I find that people’s ways of reacting to fear stimuli fall into two general categories.
On the one hand, you have direct responses to the fear itself: attempting to in some way eliminate the immediate need to be afraid. For some people, this might be removing themselves from the location of the fear-source, or trying to find ways to banish it from their minds; it might be attacking someone who’s threatening them, or throwing increasingly desperate counters at the problem in hopes that one turns into a solution; halting as ideas race through their heads and are summarily discarded, trying to create a temporary barrier, beating around the bush until a better idea comes to mind—you get the idea. But what all responses have in common is that they’re trying to Do Something about the fact that there is something that causes fear and it is serving as a direct threat.
The coping mechanism, on the other hand, is another story. For some people, they’re there because the source of the fear cannot actually be combated; the only thing that can be done is to try to decrease its impact. Others have solutions they can implement, but the fear impedes them sufficiently that they need something to mitigate its effects while they put a solution into play—a stopgap, if you will. That’s where coping mechanisms come in: they’re there not to solve the problem of the fear, but to decrease it enough that the user can still function well enough to do what needs to be done.
So how do they stack up when compared to each other?
Both a response and a coping mechanism might be imperfect solutions; a coping mechanism doesn’t actually solve the problem, but there’s no guarantee that a response is necessarily going to be the right one. On the other hand, a response is likelier to have an impact with regards to the problem. Say you’ve got a character who’s afraid of spiders, but who’s just blundered into a room crawling with them. His muttering to himself that it’s not so bad, or telling spider jokes, or reciting a comfort phrase over and over would be a coping mechanism—running away, or stepping very very carefully, or stomping around him as if his life depends on it, would be a response.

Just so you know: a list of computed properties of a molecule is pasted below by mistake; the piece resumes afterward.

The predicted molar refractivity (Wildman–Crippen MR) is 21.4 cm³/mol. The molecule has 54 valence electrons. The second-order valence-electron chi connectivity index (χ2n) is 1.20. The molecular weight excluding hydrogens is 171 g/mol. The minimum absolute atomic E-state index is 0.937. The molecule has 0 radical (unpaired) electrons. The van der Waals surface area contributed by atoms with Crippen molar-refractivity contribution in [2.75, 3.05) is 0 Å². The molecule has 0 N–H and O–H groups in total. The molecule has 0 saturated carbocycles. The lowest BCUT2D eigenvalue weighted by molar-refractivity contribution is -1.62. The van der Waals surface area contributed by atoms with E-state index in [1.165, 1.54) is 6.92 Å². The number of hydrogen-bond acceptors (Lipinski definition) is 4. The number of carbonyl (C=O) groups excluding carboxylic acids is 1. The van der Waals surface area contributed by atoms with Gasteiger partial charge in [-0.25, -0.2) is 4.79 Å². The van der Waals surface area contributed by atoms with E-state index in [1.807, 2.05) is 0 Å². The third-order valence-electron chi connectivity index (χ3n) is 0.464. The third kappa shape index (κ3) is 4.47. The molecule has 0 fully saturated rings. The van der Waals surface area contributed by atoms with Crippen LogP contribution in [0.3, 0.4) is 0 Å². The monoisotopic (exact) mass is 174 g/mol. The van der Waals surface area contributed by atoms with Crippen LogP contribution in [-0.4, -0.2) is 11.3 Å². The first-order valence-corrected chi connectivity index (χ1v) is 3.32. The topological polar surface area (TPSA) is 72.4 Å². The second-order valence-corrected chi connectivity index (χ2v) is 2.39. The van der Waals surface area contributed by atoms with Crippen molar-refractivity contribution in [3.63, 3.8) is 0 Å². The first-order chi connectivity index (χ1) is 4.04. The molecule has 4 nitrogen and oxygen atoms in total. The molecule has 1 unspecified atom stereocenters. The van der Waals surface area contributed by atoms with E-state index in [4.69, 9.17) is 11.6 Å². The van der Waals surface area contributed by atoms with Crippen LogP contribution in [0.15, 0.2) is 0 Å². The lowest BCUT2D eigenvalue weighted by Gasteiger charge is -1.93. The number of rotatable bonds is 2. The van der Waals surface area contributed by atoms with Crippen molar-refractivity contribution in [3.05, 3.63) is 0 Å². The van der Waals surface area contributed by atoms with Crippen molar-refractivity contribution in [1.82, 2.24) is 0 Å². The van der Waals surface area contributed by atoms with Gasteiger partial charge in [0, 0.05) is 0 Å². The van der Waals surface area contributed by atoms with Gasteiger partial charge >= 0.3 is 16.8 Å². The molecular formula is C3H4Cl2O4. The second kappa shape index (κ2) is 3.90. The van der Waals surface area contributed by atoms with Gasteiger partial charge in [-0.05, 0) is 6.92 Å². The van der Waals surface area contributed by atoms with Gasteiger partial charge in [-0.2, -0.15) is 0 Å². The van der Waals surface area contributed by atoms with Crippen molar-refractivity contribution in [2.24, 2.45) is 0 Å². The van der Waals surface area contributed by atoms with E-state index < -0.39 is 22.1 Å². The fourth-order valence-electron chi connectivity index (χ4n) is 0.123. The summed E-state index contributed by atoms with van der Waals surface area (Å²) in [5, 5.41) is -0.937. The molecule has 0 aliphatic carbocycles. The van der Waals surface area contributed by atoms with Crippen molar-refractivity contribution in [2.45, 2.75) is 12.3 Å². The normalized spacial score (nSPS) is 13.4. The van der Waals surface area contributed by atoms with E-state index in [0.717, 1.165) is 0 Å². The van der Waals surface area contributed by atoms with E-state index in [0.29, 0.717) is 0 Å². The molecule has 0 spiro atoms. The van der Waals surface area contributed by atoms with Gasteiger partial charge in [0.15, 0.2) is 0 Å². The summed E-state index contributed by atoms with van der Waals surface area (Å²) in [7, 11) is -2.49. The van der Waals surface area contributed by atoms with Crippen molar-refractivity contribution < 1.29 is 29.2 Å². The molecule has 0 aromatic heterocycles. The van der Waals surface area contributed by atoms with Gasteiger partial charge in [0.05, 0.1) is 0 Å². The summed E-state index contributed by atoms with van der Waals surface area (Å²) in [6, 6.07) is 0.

Responses are likelier to be direct and literal; a coping mechanism is likelier to be symbolic, sort of a way to channel mindset. On the other hand, coping mechanisms can get away with making less sense than responses, due to their connection with the character’s mental processes.
Responses and coping mechanisms aren’t entirely mutually exclusive, though; some people will find ways to incorporate one into another. For instance, Tuyet’s snark reflex is a combination coping mechanism and response; it distracts her from her fear by giving her and her allies something else to think about (since she’s usually mindlinked with her allies, this is useful), and it has the useful side effect of occasionally annoying her foes into doing something more stupid than they might otherwise in order to get her to shut up. It’s rare for an action to be perfectly balanced between coping mechanism and response; more often, it’s a coping mechanism that happens to have a possible (if small) impact on the actual problem, or a response an aspect of which happens to have a secondary psychological benefit to the character.